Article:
Hilltown Interfaith Initiative on Domestic Violence

A faith community’s response to domestic violence can save lives or increase danger. It’s complicated.

To take on the complexity, we launched the Hilltown Interfaith Initiative on Domestic Violence three years ago. We train faith leaders and urge them to talk about domestic violence in their sermons. We give them outreach materials for their community halls, bathrooms, and weekly bulletins. Last May, we held an interfaith vigil in Huntington, hopefully the first of many.

If it were simple, we wouldn’t need to do all this. But abusive people are not simple. They often present publicly as pillars of the community. But they are also known to misuse scripture to manipulate, scare and control their spouses in private. They may tell their spouse that if they leave they will break the covenant of marriage and lose their relationship with God.  But we know it is the abusive partner who breaks the covenant, not the person who leaves because of abuse. They may talk about the call to forgiveness, but the call to forgive is not a call to tolerate abuse. And while we hope forgiveness will eventually come, we realize forgiveness is a process that takes time, and it too is complicated. They may talk about suffering as a part of the spiritual path, but no one is called on to suffer in vain or to be abused by someone who claims to love them. They may argue that the man is the head of the household and should do as he pleases, forgetting that we are called upon to be responsible to one another, and to act in peace and kindness.

If domestic violence were simple, we could just tell couples to go to counseling. But couples counseling when there is abuse can increase danger. Domestic violence is fundamentally about power and control.  If what comes out in counseling makes the abusive person feel they are losing control of the relationship or that their spouse might leave, the relationship can become more dangerous as the abuser tries to reassert power. If there is abuse in a relationship, only individual counseling is safe. In addition, the abused should work with a domestic violence advocate to create a safety plan.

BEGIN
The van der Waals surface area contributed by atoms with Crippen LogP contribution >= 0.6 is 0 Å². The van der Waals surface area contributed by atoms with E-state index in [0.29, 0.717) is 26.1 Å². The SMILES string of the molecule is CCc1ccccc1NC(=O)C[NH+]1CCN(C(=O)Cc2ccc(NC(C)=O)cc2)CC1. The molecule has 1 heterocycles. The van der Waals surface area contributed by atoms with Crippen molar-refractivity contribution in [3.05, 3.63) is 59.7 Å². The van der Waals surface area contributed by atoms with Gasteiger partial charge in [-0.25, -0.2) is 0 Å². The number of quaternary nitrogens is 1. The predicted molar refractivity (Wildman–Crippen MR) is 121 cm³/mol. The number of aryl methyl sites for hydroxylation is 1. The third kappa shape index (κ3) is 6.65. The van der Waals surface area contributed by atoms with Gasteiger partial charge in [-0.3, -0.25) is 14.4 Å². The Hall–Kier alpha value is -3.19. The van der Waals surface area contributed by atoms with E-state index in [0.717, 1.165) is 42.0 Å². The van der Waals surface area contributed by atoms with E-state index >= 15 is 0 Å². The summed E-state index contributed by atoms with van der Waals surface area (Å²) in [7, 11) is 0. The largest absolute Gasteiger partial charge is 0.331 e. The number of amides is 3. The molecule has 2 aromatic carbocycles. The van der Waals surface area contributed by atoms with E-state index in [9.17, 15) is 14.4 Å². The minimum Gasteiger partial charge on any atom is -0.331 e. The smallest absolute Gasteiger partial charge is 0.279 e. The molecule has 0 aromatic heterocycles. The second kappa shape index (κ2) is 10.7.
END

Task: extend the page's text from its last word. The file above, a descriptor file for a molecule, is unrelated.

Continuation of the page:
Victims are not likely to tell their faith community about abuse until faith leaders  start talking. We have to start from this premise: an abusive partner will tell their victim that the abuse is their fault, that no one will believe them if they disclose the abuse, and that if they leave the relationship they will be abandoned by their faith community. The abusive partner plans on the abused feeling shame, and skillfully uses this shame to keep them quiet. But the shame is not theirs, it’s the abuser’s.

It’s October, domestic violence awareness month. We want faith communities to raise awareness, and to start playing a leading role on this issue. The faithful have led the charge on so many social justice issues. Why should this shockingly contemporary issue be any different?

Reverend Carol B. Smith

Monica Moran

The Rev. Carol B. Smith leads the First Congregational Church of Huntington. Monica Moran coordinates the Southern Hilltown Domestic Violence Task Force. For information or training email [email protected]

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